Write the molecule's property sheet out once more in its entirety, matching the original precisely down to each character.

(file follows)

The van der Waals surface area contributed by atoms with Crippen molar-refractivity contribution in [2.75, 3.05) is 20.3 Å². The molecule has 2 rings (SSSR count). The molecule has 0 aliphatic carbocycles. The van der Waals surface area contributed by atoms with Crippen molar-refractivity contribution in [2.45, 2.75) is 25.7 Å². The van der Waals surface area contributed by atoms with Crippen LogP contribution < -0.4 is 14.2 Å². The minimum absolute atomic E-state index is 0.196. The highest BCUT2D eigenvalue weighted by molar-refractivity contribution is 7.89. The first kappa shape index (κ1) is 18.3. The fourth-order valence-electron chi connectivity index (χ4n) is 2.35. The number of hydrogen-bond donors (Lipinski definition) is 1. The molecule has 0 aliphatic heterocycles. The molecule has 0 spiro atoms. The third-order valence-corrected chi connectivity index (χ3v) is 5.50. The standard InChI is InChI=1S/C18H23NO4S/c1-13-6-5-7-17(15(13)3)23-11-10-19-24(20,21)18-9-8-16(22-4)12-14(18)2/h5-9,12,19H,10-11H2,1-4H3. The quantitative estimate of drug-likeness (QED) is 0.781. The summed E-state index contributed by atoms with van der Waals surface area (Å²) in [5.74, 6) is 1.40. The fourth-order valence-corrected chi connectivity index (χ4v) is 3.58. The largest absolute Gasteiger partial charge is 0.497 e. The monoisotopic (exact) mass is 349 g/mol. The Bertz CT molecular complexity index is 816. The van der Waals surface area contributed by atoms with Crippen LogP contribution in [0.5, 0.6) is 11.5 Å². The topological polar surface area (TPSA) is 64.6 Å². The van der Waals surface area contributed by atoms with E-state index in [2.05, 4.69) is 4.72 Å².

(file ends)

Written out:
The van der Waals surface area contributed by atoms with Crippen molar-refractivity contribution in [2.75, 3.05) is 20.3 Å². The molecule has 2 rings (SSSR count). The molecule has 0 aliphatic carbocycles. The van der Waals surface area contributed by atoms with Crippen molar-refractivity contribution in [2.45, 2.75) is 25.7 Å². The van der Waals surface area contributed by atoms with Crippen LogP contribution < -0.4 is 14.2 Å². The minimum absolute atomic E-state index is 0.196. The highest BCUT2D eigenvalue weighted by molar-refractivity contribution is 7.89. The first kappa shape index (κ1) is 18.3. The fourth-order valence-electron chi connectivity index (χ4n) is 2.35. The number of hydrogen-bond donors (Lipinski definition) is 1. The molecule has 0 aliphatic heterocycles. The molecule has 0 spiro atoms. The third-order valence-corrected chi connectivity index (χ3v) is 5.50. The standard InChI is InChI=1S/C18H23NO4S/c1-13-6-5-7-17(15(13)3)23-11-10-19-24(20,21)18-9-8-16(22-4)12-14(18)2/h5-9,12,19H,10-11H2,1-4H3. The quantitative estimate of drug-likeness (QED) is 0.781. The summed E-state index contributed by atoms with van der Waals surface area (Å²) in [5.74, 6) is 1.40. The fourth-order valence-corrected chi connectivity index (χ4v) is 3.58. The largest absolute Gasteiger partial charge is 0.497 e. The monoisotopic (exact) mass is 349 g/mol. The Bertz CT molecular complexity index is 816. The van der Waals surface area contributed by atoms with Crippen LogP contribution in [0.5, 0.6) is 11.5 Å². The topological polar surface area (TPSA) is 64.6 Å². The van der Waals surface area contributed by atoms with E-state index in [2.05, 4.69) is 4.72 Å².